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Ultimately it’s human beings that decide these things, and there are people who have good motives and people who have bad motives. I think that one of the virtues of democracy is that we can debate these things, think about them and select, hopefully, people who will behave honorably.

That’s one of the virtues of democracy, sure. But one of the dangers of bureaucracy is that even people with good intentions can end up doing terrible things.

Without a doubt, and that’s happened throughout history. When we look back at the use of the drones in the later years of the Bush administration, I think you have an example of overenthusiasm.

Is targeting individuals actually a good approach? I’m thinking of El Chapo in Mexico, or even bin Laden and the al-Qaeda network. You can remove this individual, at great expense, but the larger problem won’t change because of it.

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People do have a sense of justice in the world. In the case of someone like El Chapo or Pablo Escobar, you have individuals whose defiance of the law and decency basically threatened to undermine respect for law in a whole country. In those cases, arresting or killing individuals served a larger purpose than the specific problem of drug trafficking, or, in the case of Osama bin Laden, acts of terror.

You’re saying that the symbolic message does matter.

It does matter. People who hero-worshipped Pablo Escobar in Colombia and who saw him as a legitimate expression of public disillusionment or dissatisfaction with government, I think learned a lesson from [his] death. Certainly the drug kingpins did. At some basic level, the power of the state—especially a legitimate, popularly elected government—has to be respected, or your society completely breaks down.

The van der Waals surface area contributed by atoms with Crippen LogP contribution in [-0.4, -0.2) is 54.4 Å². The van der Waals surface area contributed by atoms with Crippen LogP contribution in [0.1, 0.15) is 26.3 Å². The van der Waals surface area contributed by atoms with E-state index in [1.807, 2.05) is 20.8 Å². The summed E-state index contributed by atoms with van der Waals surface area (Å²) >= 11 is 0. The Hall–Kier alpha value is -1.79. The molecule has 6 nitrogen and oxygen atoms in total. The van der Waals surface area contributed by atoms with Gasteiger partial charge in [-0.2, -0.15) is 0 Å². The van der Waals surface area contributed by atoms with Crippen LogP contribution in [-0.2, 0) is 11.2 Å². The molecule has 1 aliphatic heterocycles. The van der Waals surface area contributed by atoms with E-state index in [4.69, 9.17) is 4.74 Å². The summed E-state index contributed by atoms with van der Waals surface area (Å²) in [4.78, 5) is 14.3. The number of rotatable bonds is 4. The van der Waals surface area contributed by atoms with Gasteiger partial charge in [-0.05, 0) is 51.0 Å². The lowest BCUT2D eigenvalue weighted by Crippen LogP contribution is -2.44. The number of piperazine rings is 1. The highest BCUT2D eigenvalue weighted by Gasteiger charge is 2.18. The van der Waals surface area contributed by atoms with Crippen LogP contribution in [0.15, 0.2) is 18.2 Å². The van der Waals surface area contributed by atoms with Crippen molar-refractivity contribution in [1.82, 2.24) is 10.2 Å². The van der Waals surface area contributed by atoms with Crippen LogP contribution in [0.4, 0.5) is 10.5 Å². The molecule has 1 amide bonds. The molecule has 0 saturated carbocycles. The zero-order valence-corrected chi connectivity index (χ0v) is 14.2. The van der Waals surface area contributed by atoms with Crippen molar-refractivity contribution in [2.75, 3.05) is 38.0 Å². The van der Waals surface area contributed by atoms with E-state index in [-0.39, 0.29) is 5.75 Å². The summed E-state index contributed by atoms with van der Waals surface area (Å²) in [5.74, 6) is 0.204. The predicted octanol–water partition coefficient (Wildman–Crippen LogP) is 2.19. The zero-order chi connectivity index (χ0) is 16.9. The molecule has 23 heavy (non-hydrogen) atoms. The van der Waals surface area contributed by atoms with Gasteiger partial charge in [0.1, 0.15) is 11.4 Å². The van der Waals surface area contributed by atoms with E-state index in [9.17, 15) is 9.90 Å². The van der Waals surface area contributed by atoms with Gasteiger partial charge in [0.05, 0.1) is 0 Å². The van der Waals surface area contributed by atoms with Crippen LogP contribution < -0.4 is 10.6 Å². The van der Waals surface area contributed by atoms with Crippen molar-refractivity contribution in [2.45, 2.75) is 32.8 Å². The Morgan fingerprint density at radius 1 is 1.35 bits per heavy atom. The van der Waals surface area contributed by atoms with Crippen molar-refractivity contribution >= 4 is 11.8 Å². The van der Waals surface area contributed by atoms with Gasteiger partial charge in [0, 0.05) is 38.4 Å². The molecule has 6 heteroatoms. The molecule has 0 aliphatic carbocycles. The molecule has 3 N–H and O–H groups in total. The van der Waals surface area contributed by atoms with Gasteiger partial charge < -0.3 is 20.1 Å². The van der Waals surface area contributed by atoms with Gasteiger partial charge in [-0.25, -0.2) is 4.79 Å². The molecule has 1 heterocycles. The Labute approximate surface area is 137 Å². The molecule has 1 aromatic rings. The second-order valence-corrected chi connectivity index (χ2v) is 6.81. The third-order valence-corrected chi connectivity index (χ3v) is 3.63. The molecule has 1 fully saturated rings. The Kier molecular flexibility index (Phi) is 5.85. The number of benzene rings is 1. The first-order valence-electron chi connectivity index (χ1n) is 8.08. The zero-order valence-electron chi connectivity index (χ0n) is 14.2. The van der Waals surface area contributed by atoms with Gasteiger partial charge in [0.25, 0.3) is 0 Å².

Do you think that Sean Penn was right to pursue the El Chapo scoop?

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Sure. Journalistically I think it’s a very defensible thing to have done.

I was approached by Chapo’s lawyers prior to his [first] arrest. Even then he was looking for someone to tell his story. Where I would part ways with Sean Penn is that when they approached me, I said, “If I were to interview him, he would have to understand that I’m going to write whatever I choose, and that he would have no control over the final product. If he wants to talk to me on that basis, I’ll do it.”

Of course, I didn’t hear from them again.

Wait, how do El Chapo’s lawyers reach out to someone? You just get a call?

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The telephone rings, and somebody I’ve never talked to before introduces himself and says he’s a lawyer, and he works out in California. He’s calling representing the family of El Chapo and wanted to know if I would have any interest in sitting down and talking to him and writing something.

How do you feel about Rolling Stone giving El Chapo a final read of the Sean Penn piece?

I would defend Rolling Stone if they were very clear at the outset that he would not have veto power. I don’t have a deep objection to showing someone a story prior to publication, provided they understand that the final decision over what will be published will not be theirs.

As long as [Rolling Stone] made it clear that he would not have control over what they published, I don’t have any objection journalistically to their showing him beforehand what they were going to publish.